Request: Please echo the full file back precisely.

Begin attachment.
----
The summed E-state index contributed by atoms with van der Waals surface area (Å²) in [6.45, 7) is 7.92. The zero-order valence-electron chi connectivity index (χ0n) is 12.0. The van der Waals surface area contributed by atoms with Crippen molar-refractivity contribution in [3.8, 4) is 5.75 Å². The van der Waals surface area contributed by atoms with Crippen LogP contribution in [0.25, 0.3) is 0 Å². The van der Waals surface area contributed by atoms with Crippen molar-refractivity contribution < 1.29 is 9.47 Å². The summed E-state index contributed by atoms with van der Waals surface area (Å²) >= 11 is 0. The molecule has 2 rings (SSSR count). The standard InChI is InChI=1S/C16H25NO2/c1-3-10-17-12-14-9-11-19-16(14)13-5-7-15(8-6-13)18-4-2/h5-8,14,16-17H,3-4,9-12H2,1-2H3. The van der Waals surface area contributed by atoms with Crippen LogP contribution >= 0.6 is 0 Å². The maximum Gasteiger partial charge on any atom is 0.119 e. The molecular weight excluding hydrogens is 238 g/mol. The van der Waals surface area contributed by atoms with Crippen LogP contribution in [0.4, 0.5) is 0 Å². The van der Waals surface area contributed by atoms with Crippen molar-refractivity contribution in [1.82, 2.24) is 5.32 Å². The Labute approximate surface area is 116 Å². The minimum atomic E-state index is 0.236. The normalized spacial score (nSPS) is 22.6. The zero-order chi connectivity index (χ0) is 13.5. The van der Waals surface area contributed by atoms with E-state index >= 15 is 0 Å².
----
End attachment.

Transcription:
The summed E-state index contributed by atoms with van der Waals surface area (Å²) in [6.45, 7) is 7.92. The zero-order valence-electron chi connectivity index (χ0n) is 12.0. The van der Waals surface area contributed by atoms with Crippen molar-refractivity contribution in [3.8, 4) is 5.75 Å². The van der Waals surface area contributed by atoms with Crippen LogP contribution in [0.25, 0.3) is 0 Å². The van der Waals surface area contributed by atoms with Crippen molar-refractivity contribution < 1.29 is 9.47 Å². The summed E-state index contributed by atoms with van der Waals surface area (Å²) >= 11 is 0. The molecule has 2 rings (SSSR count). The standard InChI is InChI=1S/C16H25NO2/c1-3-10-17-12-14-9-11-19-16(14)13-5-7-15(8-6-13)18-4-2/h5-8,14,16-17H,3-4,9-12H2,1-2H3. The van der Waals surface area contributed by atoms with Crippen LogP contribution >= 0.6 is 0 Å². The maximum Gasteiger partial charge on any atom is 0.119 e. The molecular weight excluding hydrogens is 238 g/mol. The van der Waals surface area contributed by atoms with Crippen LogP contribution in [0.4, 0.5) is 0 Å². The van der Waals surface area contributed by atoms with Crippen molar-refractivity contribution in [1.82, 2.24) is 5.32 Å². The Labute approximate surface area is 116 Å². The minimum atomic E-state index is 0.236. The normalized spacial score (nSPS) is 22.6. The zero-order chi connectivity index (χ0) is 13.5. The van der Waals surface area contributed by atoms with E-state index >= 15 is 0 Å².